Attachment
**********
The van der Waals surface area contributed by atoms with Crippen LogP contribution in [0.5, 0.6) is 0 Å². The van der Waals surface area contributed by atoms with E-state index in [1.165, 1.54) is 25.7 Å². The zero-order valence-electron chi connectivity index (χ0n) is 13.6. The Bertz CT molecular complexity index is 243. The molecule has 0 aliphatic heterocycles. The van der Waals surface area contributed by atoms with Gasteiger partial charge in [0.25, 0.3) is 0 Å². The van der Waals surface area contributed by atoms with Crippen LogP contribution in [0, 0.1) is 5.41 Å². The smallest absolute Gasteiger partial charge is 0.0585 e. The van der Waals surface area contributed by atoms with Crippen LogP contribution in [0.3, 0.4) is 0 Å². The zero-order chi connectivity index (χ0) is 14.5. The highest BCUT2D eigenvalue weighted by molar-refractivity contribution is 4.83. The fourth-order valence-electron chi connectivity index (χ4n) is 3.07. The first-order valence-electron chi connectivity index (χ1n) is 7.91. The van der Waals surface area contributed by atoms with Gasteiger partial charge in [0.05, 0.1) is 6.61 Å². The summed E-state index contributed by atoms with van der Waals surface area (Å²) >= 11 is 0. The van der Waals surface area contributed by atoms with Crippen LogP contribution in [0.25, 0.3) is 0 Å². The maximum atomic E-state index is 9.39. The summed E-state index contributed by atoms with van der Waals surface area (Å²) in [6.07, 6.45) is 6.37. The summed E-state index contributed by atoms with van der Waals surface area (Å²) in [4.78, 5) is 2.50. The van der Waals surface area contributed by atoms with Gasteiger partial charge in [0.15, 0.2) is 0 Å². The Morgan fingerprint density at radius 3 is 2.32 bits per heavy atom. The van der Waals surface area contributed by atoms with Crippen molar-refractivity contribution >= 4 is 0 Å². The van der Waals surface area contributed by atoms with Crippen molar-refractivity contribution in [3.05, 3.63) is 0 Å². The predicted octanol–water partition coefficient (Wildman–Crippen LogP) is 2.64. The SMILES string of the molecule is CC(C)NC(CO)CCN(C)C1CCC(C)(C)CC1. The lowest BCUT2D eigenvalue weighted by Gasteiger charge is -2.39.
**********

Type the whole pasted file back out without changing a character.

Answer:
The van der Waals surface area contributed by atoms with Crippen LogP contribution in [0.5, 0.6) is 0 Å². The van der Waals surface area contributed by atoms with E-state index in [1.165, 1.54) is 25.7 Å². The zero-order valence-electron chi connectivity index (χ0n) is 13.6. The Bertz CT molecular complexity index is 243. The molecule has 0 aliphatic heterocycles. The van der Waals surface area contributed by atoms with Gasteiger partial charge in [0.25, 0.3) is 0 Å². The van der Waals surface area contributed by atoms with Crippen LogP contribution in [0, 0.1) is 5.41 Å². The smallest absolute Gasteiger partial charge is 0.0585 e. The van der Waals surface area contributed by atoms with Crippen LogP contribution in [0.3, 0.4) is 0 Å². The zero-order chi connectivity index (χ0) is 14.5. The highest BCUT2D eigenvalue weighted by molar-refractivity contribution is 4.83. The fourth-order valence-electron chi connectivity index (χ4n) is 3.07. The first-order valence-electron chi connectivity index (χ1n) is 7.91. The van der Waals surface area contributed by atoms with Gasteiger partial charge in [0.05, 0.1) is 6.61 Å². The summed E-state index contributed by atoms with van der Waals surface area (Å²) >= 11 is 0. The van der Waals surface area contributed by atoms with Crippen LogP contribution in [0.25, 0.3) is 0 Å². The maximum atomic E-state index is 9.39. The summed E-state index contributed by atoms with van der Waals surface area (Å²) in [6.07, 6.45) is 6.37. The summed E-state index contributed by atoms with van der Waals surface area (Å²) in [4.78, 5) is 2.50. The van der Waals surface area contributed by atoms with Gasteiger partial charge in [0.15, 0.2) is 0 Å². The Morgan fingerprint density at radius 3 is 2.32 bits per heavy atom. The van der Waals surface area contributed by atoms with Crippen molar-refractivity contribution >= 4 is 0 Å². The van der Waals surface area contributed by atoms with Crippen molar-refractivity contribution in [3.05, 3.63) is 0 Å². The predicted octanol–water partition coefficient (Wildman–Crippen LogP) is 2.64. The SMILES string of the molecule is CC(C)NC(CO)CCN(C)C1CCC(C)(C)CC1. The lowest BCUT2D eigenvalue weighted by Gasteiger charge is -2.39.